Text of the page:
Foundations of Evidence Law LAW2052
- Academic Session: 2023-24
- School: School of Law
- Credits: 20
- Level: Level 2 (SCQF level 8)
- Typically Offered: Semester 2
- Available to Visiting Students: Yes
This module examines the fundaments of the law of evidence in Anglo-American legal systems. It offers a critical perspective that will enable students to consider the underlying purpose(s) and policy objectives of the law of evidence, and equip students with skills in how to reason with evidential rules and principles. It is not a module which focuses on the fine detail of criminal or civil procedure of any specific legal system; rather, it identifies certain key rules and principles which are widespread across common law legal systems, and analyses the normative frameworks, ideas and assumptions which underpin them. Examples of evidence law and practice from a wide range of jurisdictions will therefore be relied upon throughout the module, with emphasis on the conceptual commonalities and differences that exist between them.
There are five units in the module: functions and theories of evidence law; general admissibility thresholds; foundations of exclusionary rules; trial fairness and legitimacy; witnesses. Students will be encouraged to reflect critically on the modern law of evidence, and question many of its key tenets and recent developments in the adversarial trial. While many of the topics considered in the module will be relevant to civil evidence law, the weight of attention is firmly on criminal evidence.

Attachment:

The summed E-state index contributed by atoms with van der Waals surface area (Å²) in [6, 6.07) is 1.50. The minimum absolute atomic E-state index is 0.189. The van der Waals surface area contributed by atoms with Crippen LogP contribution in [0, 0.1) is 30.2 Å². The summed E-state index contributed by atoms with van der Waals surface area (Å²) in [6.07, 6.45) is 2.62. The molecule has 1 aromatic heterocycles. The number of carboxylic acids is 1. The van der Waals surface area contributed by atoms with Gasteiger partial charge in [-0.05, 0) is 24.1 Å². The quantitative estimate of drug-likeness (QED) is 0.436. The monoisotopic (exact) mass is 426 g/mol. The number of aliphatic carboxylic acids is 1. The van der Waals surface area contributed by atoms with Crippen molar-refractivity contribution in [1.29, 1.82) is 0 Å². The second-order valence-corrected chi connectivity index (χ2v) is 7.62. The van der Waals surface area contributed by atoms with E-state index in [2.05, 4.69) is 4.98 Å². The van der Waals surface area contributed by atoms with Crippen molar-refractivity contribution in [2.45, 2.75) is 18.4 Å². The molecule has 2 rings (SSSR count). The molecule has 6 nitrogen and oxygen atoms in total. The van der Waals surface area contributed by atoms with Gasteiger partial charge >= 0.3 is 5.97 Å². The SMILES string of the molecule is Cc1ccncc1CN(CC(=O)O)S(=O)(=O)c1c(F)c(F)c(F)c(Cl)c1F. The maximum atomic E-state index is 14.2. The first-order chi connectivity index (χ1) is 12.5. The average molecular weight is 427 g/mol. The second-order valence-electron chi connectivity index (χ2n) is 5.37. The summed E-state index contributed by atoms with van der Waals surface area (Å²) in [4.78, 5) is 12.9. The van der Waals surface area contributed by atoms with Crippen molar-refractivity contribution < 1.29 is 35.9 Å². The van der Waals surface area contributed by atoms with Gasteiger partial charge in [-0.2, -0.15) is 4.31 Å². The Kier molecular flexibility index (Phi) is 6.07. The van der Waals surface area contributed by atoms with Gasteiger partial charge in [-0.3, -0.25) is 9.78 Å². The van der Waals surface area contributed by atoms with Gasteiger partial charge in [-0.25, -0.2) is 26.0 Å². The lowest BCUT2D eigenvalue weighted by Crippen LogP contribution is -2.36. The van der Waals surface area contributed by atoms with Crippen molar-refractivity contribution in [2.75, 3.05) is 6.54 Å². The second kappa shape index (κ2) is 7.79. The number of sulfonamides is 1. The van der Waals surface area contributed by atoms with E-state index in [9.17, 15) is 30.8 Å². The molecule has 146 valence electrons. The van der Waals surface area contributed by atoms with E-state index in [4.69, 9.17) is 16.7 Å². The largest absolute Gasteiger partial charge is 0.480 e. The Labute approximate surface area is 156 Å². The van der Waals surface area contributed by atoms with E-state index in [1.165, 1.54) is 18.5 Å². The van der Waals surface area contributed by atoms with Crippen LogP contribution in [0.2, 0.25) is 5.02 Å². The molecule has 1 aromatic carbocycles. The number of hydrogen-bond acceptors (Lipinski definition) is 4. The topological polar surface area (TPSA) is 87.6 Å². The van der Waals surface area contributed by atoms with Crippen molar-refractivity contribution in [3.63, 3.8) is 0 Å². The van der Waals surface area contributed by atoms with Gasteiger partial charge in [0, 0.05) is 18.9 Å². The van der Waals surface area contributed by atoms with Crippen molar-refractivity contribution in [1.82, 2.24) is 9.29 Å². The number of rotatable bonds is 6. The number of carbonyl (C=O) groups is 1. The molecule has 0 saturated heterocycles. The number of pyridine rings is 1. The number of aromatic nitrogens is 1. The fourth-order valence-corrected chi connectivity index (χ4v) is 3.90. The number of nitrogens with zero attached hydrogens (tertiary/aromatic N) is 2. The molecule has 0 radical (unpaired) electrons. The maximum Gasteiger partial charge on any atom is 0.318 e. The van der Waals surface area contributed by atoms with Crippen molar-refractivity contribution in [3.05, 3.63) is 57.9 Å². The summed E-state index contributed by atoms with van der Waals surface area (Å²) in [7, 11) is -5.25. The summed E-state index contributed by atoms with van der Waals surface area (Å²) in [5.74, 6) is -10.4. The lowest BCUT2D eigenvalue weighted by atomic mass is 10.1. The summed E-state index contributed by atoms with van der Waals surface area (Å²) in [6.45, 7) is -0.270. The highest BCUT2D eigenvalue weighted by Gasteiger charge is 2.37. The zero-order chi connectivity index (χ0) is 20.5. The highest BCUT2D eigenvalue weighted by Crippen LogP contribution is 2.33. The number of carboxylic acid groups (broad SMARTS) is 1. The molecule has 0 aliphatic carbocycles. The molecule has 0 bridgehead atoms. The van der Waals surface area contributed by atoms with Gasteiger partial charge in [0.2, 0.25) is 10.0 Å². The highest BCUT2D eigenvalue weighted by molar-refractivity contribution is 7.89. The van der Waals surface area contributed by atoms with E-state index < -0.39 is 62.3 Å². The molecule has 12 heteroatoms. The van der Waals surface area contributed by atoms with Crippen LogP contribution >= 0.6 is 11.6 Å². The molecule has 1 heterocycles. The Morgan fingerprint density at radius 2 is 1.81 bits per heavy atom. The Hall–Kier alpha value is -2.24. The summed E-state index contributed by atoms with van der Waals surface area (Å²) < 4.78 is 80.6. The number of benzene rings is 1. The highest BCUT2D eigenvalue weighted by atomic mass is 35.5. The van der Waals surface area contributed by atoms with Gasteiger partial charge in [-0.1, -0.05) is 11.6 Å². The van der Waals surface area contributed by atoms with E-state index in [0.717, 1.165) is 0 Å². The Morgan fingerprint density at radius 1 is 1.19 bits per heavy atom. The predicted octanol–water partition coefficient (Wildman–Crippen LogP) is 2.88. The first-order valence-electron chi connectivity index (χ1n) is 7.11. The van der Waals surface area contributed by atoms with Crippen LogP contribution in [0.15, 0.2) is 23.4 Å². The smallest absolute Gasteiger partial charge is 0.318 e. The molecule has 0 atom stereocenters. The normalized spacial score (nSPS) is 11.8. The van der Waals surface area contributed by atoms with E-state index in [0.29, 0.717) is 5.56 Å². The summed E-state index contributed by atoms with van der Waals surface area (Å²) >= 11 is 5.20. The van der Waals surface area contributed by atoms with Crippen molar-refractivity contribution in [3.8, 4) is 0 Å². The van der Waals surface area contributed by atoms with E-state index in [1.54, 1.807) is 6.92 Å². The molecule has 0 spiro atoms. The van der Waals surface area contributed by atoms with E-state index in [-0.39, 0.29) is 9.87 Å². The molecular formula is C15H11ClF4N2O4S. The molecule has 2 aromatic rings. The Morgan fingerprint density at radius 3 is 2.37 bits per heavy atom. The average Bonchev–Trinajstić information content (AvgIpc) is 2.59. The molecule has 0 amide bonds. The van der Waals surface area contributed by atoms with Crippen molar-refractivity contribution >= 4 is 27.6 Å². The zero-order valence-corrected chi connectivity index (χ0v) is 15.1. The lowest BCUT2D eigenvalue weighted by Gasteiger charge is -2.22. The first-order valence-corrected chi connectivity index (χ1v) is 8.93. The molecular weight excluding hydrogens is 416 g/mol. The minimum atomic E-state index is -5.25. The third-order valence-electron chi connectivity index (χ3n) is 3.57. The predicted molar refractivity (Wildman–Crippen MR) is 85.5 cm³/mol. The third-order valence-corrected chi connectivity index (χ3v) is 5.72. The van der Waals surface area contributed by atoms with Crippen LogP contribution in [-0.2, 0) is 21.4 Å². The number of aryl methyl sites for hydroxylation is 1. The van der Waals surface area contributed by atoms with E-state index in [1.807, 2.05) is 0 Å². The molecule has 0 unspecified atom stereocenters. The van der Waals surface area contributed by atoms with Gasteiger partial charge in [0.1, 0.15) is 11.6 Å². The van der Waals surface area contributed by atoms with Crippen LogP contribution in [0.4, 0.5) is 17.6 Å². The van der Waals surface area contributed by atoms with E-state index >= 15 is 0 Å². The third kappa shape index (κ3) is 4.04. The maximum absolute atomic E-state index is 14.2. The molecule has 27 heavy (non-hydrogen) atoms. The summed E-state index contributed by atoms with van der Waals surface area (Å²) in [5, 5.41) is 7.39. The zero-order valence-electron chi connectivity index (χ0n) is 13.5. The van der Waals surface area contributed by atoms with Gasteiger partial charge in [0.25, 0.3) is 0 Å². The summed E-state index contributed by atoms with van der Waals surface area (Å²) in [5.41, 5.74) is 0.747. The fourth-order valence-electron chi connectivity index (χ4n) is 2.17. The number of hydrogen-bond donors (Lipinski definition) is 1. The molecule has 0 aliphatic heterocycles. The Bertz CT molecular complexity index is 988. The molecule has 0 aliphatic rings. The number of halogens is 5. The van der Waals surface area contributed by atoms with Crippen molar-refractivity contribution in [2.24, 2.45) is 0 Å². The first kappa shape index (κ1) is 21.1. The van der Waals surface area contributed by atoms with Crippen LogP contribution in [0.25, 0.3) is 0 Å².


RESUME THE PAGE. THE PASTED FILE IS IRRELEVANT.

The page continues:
It is an core module for the LLB (Common law) degree(s).
Two (one-hour) lectures per week, and five (one-hour) tutorials fortnightly.
Criminal Law and Evidence (LAW1003 or LAW1036).
The course is assessed by means of a two-hour (part seen) exam in the second semester examination diet. The exam contains problem and essay questions.
Main Assessment In: April/May
■ to explore the fundaments of the law of evidence in common law legal systems
■ to develop a critical perspective on key rules and principles of evidence law and the adversarial trial structure in which they operate.
■ to encourage a critical understanding of the role of evidence law in criminal trials, and the values and policies involved.
■ to develop the ability to evaluate and debate current issues and developments in the law of evidence.
Intended Learning Outcomes of Course
By the end of this course students will be able to:
■ critically evaluate key rules and principles of evidence law, and the rationales underpinning them
■ appraise some of the historical development of evidential rules and principles and how this has shaped the modern trial
■ assess critically the functions of admissibility rules and the theoretical and practical arguments that can be made for and against their operation in diverse factual scenarios
■ construct clear and coherent arguments about the purpose and role of evidence law in the modern adversarial trial
Minimum Requirement for Award of Credits
Pass the summative exam.